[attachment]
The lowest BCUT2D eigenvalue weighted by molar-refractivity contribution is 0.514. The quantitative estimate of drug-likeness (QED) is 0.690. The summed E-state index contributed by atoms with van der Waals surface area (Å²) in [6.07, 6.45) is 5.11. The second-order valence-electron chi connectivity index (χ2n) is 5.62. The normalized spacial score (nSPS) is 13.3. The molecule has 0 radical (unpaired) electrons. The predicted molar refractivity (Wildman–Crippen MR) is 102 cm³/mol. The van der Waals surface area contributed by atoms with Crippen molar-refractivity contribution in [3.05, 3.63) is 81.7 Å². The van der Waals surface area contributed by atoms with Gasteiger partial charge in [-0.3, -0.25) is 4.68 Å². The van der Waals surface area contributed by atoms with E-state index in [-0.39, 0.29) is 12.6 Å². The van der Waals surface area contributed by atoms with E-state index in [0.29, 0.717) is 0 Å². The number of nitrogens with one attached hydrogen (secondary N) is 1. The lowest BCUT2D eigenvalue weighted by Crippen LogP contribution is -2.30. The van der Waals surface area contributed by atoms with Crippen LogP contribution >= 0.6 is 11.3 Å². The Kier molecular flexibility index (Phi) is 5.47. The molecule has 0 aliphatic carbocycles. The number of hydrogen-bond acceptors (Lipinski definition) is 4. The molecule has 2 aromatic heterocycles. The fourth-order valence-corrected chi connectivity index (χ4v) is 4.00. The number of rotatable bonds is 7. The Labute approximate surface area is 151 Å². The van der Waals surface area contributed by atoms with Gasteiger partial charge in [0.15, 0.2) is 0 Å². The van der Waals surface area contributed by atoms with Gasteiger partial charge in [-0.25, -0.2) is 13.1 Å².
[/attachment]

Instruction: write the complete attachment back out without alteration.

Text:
The lowest BCUT2D eigenvalue weighted by molar-refractivity contribution is 0.514. The quantitative estimate of drug-likeness (QED) is 0.690. The summed E-state index contributed by atoms with van der Waals surface area (Å²) in [6.07, 6.45) is 5.11. The second-order valence-electron chi connectivity index (χ2n) is 5.62. The normalized spacial score (nSPS) is 13.3. The molecule has 0 radical (unpaired) electrons. The predicted molar refractivity (Wildman–Crippen MR) is 102 cm³/mol. The van der Waals surface area contributed by atoms with Crippen molar-refractivity contribution in [3.05, 3.63) is 81.7 Å². The van der Waals surface area contributed by atoms with Gasteiger partial charge in [-0.3, -0.25) is 4.68 Å². The van der Waals surface area contributed by atoms with E-state index in [-0.39, 0.29) is 12.6 Å². The van der Waals surface area contributed by atoms with E-state index in [0.29, 0.717) is 0 Å². The number of nitrogens with one attached hydrogen (secondary N) is 1. The lowest BCUT2D eigenvalue weighted by Crippen LogP contribution is -2.30. The van der Waals surface area contributed by atoms with Crippen LogP contribution >= 0.6 is 11.3 Å². The Kier molecular flexibility index (Phi) is 5.47. The molecule has 0 aliphatic carbocycles. The number of hydrogen-bond acceptors (Lipinski definition) is 4. The molecule has 2 aromatic heterocycles. The fourth-order valence-corrected chi connectivity index (χ4v) is 4.00. The number of rotatable bonds is 7. The Labute approximate surface area is 151 Å². The van der Waals surface area contributed by atoms with Gasteiger partial charge in [0.15, 0.2) is 0 Å². The van der Waals surface area contributed by atoms with Gasteiger partial charge in [-0.25, -0.2) is 13.1 Å².